This week, the Obama Administration announced that it would include protection and promotion of LGBT rights as part of US foreign policy, including foreign aid packages. As Secretary Clinton announced in a statement,
“Building on efforts already underway at the State Department and across the government, the President has directed all U.S. Government agencies engaged overseas to combat the criminalization of LGBT status and conduct, to enhance efforts to protect vulnerable LGBT refugees and asylum seekers, to ensure that our foreign assistance promotes the protection of LGBT rights, to enlist international organizations in the fight against discrimination, and to respond swiftly to abuses against LGBT persons.”
This announcement comes just two months after British PM David Cameron said that the UK would begin tying its own foreign aid to the LGBT rights policies of recipient countries.
Yesterday, several MPs in Uganda denounced the policy shift, claiming that if “this evil” was a requirement for aid money, they could do without the money. Here are a few reactions- as covered by NTV Uganda:
“…President Obama ran on a platform of change, but we think homosexuality is not the change the world is hoping for” – David Bahati, MP
“..if the US targets its money to that then I think we would rather do minus that money” –Steven Ochola, MP
“…we regret, as Uganda, that such a statement was announced by people who should have cared for the entire humanity” – Rev. Fr. Simon Lokodo, State Minister for Ethics
Uganda is currently the 15th highest recipient of US foreign aid, with the Government of Uganda receiving just under $250m in direct foreign aid from the US in FY 2010/2011. At least one-third of Uganda’s national budget comes from donor resources.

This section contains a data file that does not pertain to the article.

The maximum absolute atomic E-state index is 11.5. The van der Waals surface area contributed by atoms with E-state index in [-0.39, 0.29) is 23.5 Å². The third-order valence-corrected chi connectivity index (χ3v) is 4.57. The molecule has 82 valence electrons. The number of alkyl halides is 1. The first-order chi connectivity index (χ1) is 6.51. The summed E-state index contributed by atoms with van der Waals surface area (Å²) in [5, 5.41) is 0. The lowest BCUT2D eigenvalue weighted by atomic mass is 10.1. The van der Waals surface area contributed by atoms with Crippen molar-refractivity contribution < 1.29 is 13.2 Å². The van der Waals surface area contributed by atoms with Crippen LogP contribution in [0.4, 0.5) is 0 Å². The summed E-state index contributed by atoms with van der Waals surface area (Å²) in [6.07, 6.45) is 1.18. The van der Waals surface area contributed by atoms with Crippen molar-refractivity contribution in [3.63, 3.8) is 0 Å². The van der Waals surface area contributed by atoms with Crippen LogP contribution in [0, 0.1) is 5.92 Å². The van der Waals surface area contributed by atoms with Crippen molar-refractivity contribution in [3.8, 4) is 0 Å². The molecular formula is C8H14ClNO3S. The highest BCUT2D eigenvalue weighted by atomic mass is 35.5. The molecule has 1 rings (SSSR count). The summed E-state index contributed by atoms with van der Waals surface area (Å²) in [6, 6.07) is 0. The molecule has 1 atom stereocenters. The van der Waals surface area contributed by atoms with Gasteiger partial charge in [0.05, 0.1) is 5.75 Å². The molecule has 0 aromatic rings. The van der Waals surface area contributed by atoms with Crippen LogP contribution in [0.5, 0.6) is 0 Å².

Uganda has a long history of anti-gay policies. Currently, homosexuality is illegal, punishable by up to seven years in prison. Recent efforts by David Bhati and other MPs to increase the punishment for homosexuality have received fire from the international community. The “kill the gays” bill was tabled during the last session of parliament, but is expected to reach the floor for debate once again in 2012. This bill would make homosexuality a crime punishable by death.
In January, prominent LGBT rights activist David Kato was brutally murdered after he sued the Ugandan tabloid, Rolling Stone, for publishing the names and addresses of 100 allegedly gay Ugandans. While the Ugandan High Court determined that the killing had nothing to do with Kato’s sexual orientation, the killer was sentenced to 30 years in prison. Human rights lawyer Ladislaus Rwakafuzi claims that Uganda should have a “don’t ask, don’t tell policy” under which Ugandans keep quiet their sexual preferences.
The claim that the US is trying to impose western values and corrupt African conservative ideals is a bit complicated. While the US still has its own issues with gay rights to deal with, specifically regarding marriage and adoption policies, South Africa remains one of the most progressive gay-rights nations in the world. Every South African, regardless of sexuality, is protected under the constitution and allowed to marry and adopt children.
Recently, South Africa has experienced episodes of “corrective rape”, mostly by straight men targeting lesbian women. Corrective rape refers specifically targeting and raping a homosexual person in an effort to force that person to become heterosexual. The judicial system in South Africa has come under fire by various human rights groups for their slow response to the spree of homophobic attacks over the past 5 years. However, last year, the South African Justice Department launched a task force to help improve its response to hate crimes. As a result, it is now mandatory for everyone from police officers to judges and attorneys to undergo sensitization training. Despite the very real threat of homophobia, South Africa remains one of the most open countries in the world for homosexuals.
At a time when the US and Europe are cutting back on foreign aid packages, establishing conditions for providing funding to foreign governments seems like a diplomatic solution to justify budget cuts. But given the close relationship between the US and Uganda, I’m skeptical that the US will significantly cut money flows to the Museveni government over its gay rights policies. Based on responses from MPs, it is clear that the Ugandan government feels the same.